\(\mathcal{T}\) and \(\mathcal{R}\) start a low-level distance-bounding exchange. Due to the practical infeasibility of using UWB channels, we opt for using the normal communication channel without any corrections techniques or packet delimiters—to minimize latency. α j and s j symbolize a t-bit random value generated by the tag and the reader, respectively. The bit at the i-th position is denoted by subindex (i).
    • The following steps are repeated t times, for i = {1, …, t}:
      • \(\mathcal{T}\) sends bit \(\alpha _{j} (i)\,{\text{to}}\,\mathcal{R}\).

      • \(\mathcal{R}\) sends bit \(\beta_j(i) = \alpha_j(i) \oplus s_j(i) \) to \(\mathcal{T}\) immediately after the reception of α j (i).

    • After completion of the rapid bit exchange, R opens the commitment of the hidden value s j by sending {n 2, s j }.

    • \(\mathcal{T}\) can determine an upper bound on the {d rt } distance to \(\mathcal{R}\) using the maximum of the delay times (RTT) between sending out bit {α j (i)} and receiving bit {β j (i)} back. As we have t rounds of exchanging bits without correcting techniques and due to the presence of noise in the channel—real communication channel—an acceptable threshold for the number errors have to be set. This problem was sketchily introduced in [44], and recently, a formal framework was proposed in [24].

  2. 3.

    \(\mathcal{T} \rightarrow \mathcal{R}: m_2 = n_3, \langle\varsigma_j, \omega_j^{\pi}(k)\rangle, \upsilon_j, \nu_j\)

    \(\mathcal{T}\) generates two new nonces {n 3, n 4} and computes a WSBC \(\langle\varsigma_j, \omega_j^{\pi}(k) \rangle\) which depends on the distance (d rt ) that separates the tag and the reader. Specifically, the l variable of \(\omega_j^{\pi}(k)\) is conditioned by the distance {l = f(d rt )}. Note that the tag sends its static identifier (ID) in an anonymized and privacy protection way by enclosing this value in the cryptographic puzzle. Finally, message m 2 is ended by an authentication message ν j  = enc k (j|| n 4 || ID || n 1)).

  3. 4.

    \(\mathcal{R} \rightarrow \mathcal{T}: m_3 = n_5, \tau_j\)

    \(\mathcal{R}\) sends to \(\mathcal{T}\) the nonce n 5 and the encrypted message τ j j  = enc k (j || n 5|| ID + 1 || α j || β j || n 4 || n 1)) which has a double purpose: (1) the tag can authenticate the reader and (2) the tag is able to check that the messages (challenges and responses) in the rapid bit exchange have not been altered by an adversary.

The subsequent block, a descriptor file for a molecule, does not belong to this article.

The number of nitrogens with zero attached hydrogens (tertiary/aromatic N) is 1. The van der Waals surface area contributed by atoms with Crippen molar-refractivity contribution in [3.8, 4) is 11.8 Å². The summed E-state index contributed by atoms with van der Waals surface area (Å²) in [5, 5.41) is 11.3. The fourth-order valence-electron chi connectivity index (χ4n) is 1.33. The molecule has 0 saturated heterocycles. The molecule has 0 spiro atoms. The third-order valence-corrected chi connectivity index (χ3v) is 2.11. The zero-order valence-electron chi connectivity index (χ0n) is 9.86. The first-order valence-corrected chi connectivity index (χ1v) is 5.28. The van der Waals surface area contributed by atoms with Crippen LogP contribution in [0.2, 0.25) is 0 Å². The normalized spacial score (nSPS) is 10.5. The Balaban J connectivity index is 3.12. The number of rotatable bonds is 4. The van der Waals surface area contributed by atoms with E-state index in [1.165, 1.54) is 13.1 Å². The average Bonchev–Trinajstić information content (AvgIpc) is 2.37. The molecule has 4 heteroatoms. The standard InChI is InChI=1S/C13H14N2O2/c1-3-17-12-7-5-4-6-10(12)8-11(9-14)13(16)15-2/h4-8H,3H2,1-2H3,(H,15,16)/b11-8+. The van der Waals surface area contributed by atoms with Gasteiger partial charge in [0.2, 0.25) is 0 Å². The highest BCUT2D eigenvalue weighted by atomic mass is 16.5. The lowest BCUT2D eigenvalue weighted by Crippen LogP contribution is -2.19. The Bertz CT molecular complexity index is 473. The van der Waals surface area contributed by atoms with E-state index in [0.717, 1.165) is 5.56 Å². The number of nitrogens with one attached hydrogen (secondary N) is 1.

5 Analysis

In this section, we first evaluate the use of cryptographic puzzles. Then, the security properties of Noent scheme are scrutinized.

5.1 Performance analysis

In this subsection, we estimate the computational effort required by readers to solve the cryptographic puzzle enclosed in the WSBCs. As RFID readers are much more powerful than tags in terms of computation and storage capability, we focus on the time consumed in each identification. Optimization of this factor is one of the main objectives for any identification system. A trade-off between security (i.e., inventory protection) and system performance is thus necessary.

For the experiments conducted, we considered two block ciphers as the basis for cryptographic puzzles, AES-128 and TEA [20, 69]. Both were coded in C, compiled with Microsoft Visual C++, and run on an AMD ATHLON(tm)2600 2.09GHz processor, with 1GB RAM under Windows XP SP2. The reader should note that these values are easily extrapolated to the values obtained with commercial RFID readers. First, in many scenarios, RFID readers are directly connected to computers, benefiting of all its processing capabilities. Secondly, in those scenarios in which a handheld RFID readers are used, we should realize that nowadays the computing and memory capabilities of these mobile devices are very similar to PCs (e.g., Motion CV5 at 1.2 GHz and 1 GB RAM [17]).

A factor contributing to complexity is the cost of executing several decryptions, for testing each candidate key. Specifically, the reader receives \(\langle\varsigma_j, \omega_j^{\pi}(k) \rangle\), where \(\varsigma_j\) and ω j π (k) represent the cryptographic puzzle and the output of the WSBC function, respectively. The reader then starts an exhaustive search; it probes all possible keys and benefits from the knowledge of l key bits for each. The above process is repeated until the correct key is found.